3. Grounds 4 and 5 assign error on the ground that the evidence showed the automobiles for which the defendant was convicted of stealing, were stolen in counties other than Bibb (if stolen at all), and were brought into Bibb County. It is admitted that under the Code, § 26-2602, the thief may be indicted in any county in which he may carry the stolen property, but it is contended that the indictment should allege the county of the original larceny and the bringing of the property into the county taking jurisdiction of the case. In the indictment before us it is alleged that the larceny was committed in Bibb County. The evidence shows that the property was first taken or stolen in another county and brought into Bibb County. The Code section fixing the venue for the trial of a thief in any county into which he may carry the property is but declaratory of the common law. In an early decision of the Supreme Court, Tippins v. State, 14 Ga. 422, 423, it was held: "And as to the offense of larceny, the fact [crime] is considered as committed in each and every county into which the thief may pass, having stolen goods in possession. . . He may therefore be tried in any one of the counties into which he may so pass. . . The crime is regarded as completely committed in all its parts in each county; as much so in the last county as in the first." Also, in Underhill's Criminal Evidence, 4th ed., 1037, § 512, under the subject "larceny" we find this statement: "An allegation of larceny in one county is supported by evidence of a taking in another and a transportation into the county where the venue is laid." In support of this the following authorities are cited: Douglas v. State, 91 Ark. 492 ( 121 S.W. 239); Commonwealth v. Dewitt, 10 Mass. 154; People v. Burke, 11 Wend. (N. Y.) 129. We find no merit in these grounds.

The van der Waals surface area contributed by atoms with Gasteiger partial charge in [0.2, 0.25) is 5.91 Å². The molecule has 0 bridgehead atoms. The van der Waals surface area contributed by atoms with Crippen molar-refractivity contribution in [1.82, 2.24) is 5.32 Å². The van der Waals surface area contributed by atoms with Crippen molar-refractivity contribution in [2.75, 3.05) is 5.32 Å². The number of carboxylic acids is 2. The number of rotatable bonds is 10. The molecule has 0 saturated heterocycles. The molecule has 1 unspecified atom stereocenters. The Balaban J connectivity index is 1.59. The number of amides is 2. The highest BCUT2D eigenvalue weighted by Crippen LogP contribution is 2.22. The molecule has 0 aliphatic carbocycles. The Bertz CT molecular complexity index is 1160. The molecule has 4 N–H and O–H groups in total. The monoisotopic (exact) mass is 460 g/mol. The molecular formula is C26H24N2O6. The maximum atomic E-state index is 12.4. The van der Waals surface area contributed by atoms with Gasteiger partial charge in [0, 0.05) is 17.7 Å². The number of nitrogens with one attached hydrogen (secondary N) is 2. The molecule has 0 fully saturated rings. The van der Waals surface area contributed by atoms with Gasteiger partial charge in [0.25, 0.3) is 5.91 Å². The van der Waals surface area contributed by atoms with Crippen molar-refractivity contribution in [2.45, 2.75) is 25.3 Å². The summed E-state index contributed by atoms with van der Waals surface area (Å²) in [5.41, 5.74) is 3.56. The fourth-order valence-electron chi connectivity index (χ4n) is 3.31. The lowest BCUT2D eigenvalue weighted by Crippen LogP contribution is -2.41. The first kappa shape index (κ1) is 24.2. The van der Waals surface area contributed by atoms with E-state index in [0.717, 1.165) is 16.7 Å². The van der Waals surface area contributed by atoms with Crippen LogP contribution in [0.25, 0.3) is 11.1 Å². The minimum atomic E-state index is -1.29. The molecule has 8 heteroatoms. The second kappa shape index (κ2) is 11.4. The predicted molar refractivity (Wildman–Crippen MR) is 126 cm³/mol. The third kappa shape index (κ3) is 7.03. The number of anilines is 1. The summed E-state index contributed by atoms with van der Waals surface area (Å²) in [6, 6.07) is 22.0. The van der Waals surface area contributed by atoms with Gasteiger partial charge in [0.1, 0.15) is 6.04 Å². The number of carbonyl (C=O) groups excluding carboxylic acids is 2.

4. Ground 6 complains that since the court charged the jury with reference to impeachment of witnesses he should have further charged "that if a witness swear wilfully and knowingly falsely, his testimony ought to be disregarded entirely, unless corroborated by circumstances or other unimpeached evidence." On the subject of impeachment the court's full charge was as follows: "I charge you, gentlemen, a witness may be impeached by disproving the facts testified to by him. A witness may be impeached by proof of general bad character. A witness may be impeached by proof of contradictory statements previously made by the witness which are relevant to the issues on trial and to the case. I charge you, if a witness is successfully impeached you would discard from your consideration his or her testimony in its entirety unless it is corroborated by other unimpeached evidence or by the circumstances in the case. If a witness is successfully impeached, that is to say, his unworthiness of credit is established to the satisfaction of the jury, you would discard from your consideration his or her testimony in its entirety unless it is corroborated by other unimpeached evidence or by the circumstances in the case. And the court charges you, when a witness has been successfully impeached, that is to say, his unworthiness of credit has been established to the satisfaction of the jury, the testimony of that witness should be rejected entirely unless it is corroborated as to material matters by other competent and credible evidence or is corroborated as to material matters by the facts and circumstances of the case, as you find them to be. I charge you that it is the exclusive province of the jury to determine the credibility of all witnesses, and when an effort is made to impeach a witness the jury then become the triors of the credibility of the witness sought to be impeached, and accordingly, the jury have the right under all the attendant facts, circumstances, and conditions to determine whether or not credit shall be given to the witness whose credibility has been attacked, and thereupon, the jury decides whether the witness who has been attacked has or has not been impeached."